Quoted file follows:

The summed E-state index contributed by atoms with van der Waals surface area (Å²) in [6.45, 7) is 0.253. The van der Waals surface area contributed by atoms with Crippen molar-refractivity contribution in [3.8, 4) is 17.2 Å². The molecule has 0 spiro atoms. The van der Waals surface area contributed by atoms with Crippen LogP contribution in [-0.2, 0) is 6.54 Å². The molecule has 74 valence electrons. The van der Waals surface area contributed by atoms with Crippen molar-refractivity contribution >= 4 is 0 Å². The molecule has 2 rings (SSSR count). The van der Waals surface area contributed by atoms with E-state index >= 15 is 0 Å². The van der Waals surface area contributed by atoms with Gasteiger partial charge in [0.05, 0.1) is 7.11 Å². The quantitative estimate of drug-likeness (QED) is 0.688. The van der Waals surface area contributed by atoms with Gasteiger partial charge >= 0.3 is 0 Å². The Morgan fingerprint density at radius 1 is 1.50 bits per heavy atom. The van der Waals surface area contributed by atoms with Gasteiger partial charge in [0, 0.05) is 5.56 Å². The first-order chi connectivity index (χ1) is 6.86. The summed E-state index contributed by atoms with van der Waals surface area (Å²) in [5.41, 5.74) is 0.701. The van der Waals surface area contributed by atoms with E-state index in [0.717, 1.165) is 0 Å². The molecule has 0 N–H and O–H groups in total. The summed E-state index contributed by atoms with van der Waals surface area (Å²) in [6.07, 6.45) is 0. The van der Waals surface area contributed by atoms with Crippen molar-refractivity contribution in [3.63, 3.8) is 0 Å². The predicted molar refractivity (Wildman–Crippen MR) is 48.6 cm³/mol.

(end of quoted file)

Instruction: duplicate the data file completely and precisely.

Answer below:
The summed E-state index contributed by atoms with van der Waals surface area (Å²) in [6.45, 7) is 0.253. The van der Waals surface area contributed by atoms with Crippen molar-refractivity contribution in [3.8, 4) is 17.2 Å². The molecule has 0 spiro atoms. The van der Waals surface area contributed by atoms with Crippen LogP contribution in [-0.2, 0) is 6.54 Å². The molecule has 74 valence electrons. The van der Waals surface area contributed by atoms with Crippen molar-refractivity contribution >= 4 is 0 Å². The molecule has 2 rings (SSSR count). The van der Waals surface area contributed by atoms with E-state index >= 15 is 0 Å². The van der Waals surface area contributed by atoms with Gasteiger partial charge in [0.05, 0.1) is 7.11 Å². The quantitative estimate of drug-likeness (QED) is 0.688. The van der Waals surface area contributed by atoms with Gasteiger partial charge >= 0.3 is 0 Å². The Morgan fingerprint density at radius 1 is 1.50 bits per heavy atom. The van der Waals surface area contributed by atoms with Gasteiger partial charge in [0, 0.05) is 5.56 Å². The first-order chi connectivity index (χ1) is 6.86. The summed E-state index contributed by atoms with van der Waals surface area (Å²) in [5.41, 5.74) is 0.701. The van der Waals surface area contributed by atoms with E-state index in [0.717, 1.165) is 0 Å². The molecule has 0 N–H and O–H groups in total. The summed E-state index contributed by atoms with van der Waals surface area (Å²) in [6.07, 6.45) is 0. The van der Waals surface area contributed by atoms with Crippen molar-refractivity contribution in [3.63, 3.8) is 0 Å². The predicted molar refractivity (Wildman–Crippen MR) is 48.6 cm³/mol.